If you want to run it on PV, you're going to pay a LOT for panels and inverters: 100A@220V = 22kW, remember that motors have start-up current that often are 5x the nominal current (so just to start a 3kW well pump you need 6kW from the supply), so just to run the well pump yu'll need at least 8kW (panel efficiency will decrease with time, inverter isn't 100% efficent, pump motor has low cos-phi, usually around .75, and also sun won't be always at the zenith).

Also cable will be a cost: the longer the run the thicker the wire (a 2,5mm^2 copper wire will bring 4kW at 10 meters, to bring the same 4 kW at 100m you'll need a 20mm^2 wire). I don't know there, but here thick (16mm^2) copper wire is pretty expensive, in the range of 2.5€/m

My suggestion is to opt for a in-place exchange, at least here, you can draw from the grid what you need and push to it when you're overproducing. Also the self-consumption grants an incentive, so you earn more money for the kW you produce and use then for pure sale. Doing this you can size your panel to 'average' need instead of peak need leading to big save on panels.

  • 1
    This is not an answer to OP's question at all. It is an over cautious handwringer to the effect of "solar is sooo expensive", and seems like maybe a splash of "this is beyond my skill level so maybe it's beyond yours". A bit patronizing. Also, you presume grid power is even available. The name of the county should warn you that you're in the Big West, where the counties can be bigger than England, have 800 residents and you have to drive 3 hours to the DMV. Sep 21 '18 at 0:06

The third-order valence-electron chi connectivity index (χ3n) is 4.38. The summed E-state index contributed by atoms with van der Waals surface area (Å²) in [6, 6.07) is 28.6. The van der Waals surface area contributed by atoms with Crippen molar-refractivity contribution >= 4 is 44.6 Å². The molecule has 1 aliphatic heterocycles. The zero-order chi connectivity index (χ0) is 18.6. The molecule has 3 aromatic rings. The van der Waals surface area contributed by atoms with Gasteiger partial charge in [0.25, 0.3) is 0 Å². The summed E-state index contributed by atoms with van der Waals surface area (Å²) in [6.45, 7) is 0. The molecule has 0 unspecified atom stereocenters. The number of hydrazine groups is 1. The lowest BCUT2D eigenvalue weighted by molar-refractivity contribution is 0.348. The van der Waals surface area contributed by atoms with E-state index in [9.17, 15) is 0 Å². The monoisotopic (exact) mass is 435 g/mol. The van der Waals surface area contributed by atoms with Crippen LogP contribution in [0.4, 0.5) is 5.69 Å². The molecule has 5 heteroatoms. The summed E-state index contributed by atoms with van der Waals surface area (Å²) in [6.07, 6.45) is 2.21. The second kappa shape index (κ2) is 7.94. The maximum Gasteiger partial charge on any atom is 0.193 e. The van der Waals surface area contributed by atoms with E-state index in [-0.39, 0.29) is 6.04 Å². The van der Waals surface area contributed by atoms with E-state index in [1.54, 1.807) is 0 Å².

• @Harper -- Butte County isn't too bad -- about 200k-odd residents, mostly clustered into the small cities of Chico, Oroville, and Paradise. The Feather River Canyon area is known for quite rugged terrain though.... Sep 21 '18 at 3:07
  • Yeah, I just looked it up. What I say does apply to the non-urban sides, where you'll havea a paved road up a canyon and then jeep trails miles and miles off into the hills. A lot of beautiful places to build homes where you'd have a $200,000 ticket to get a pole line out. That'll buy a lot of PowerWalls. This being the other problem, this answer's wisdom is dated, 10 years ago I'd have nodded my head but today, the options are so much more favorable. Sep 21 '18 at 3:18
  • @harper I taught you have same kind of 'universal service' we have in Europe (Italy) where, if you build a home, you only have a fixed fee to pay to the utility to bring electricity (190€) + variable part based on the maximum power you ask for (70€/kW) + 30€ of taxes, so you can be on an alpine peak and, if you build a home for 'permanent residence', you get electricity for the same price (around 500€ for average connection) you get if you live in a condo in Milan centre, just because basic electric service here is a right, not a privilege.
    – DDS
    Sep 21 '18 at 7:39
  • @DDS difference being in Europe you will never be able to buy the land or never get a permit to build on that alpine peak, and the impracticability of provisioning utilities will be part of the reasoning for denial of permit. Whereas in the US they are like "prove you can make it habitable" then "can't deny". Our system is now better thanks to the advancement of solar. Sep 21 '18 at 9:51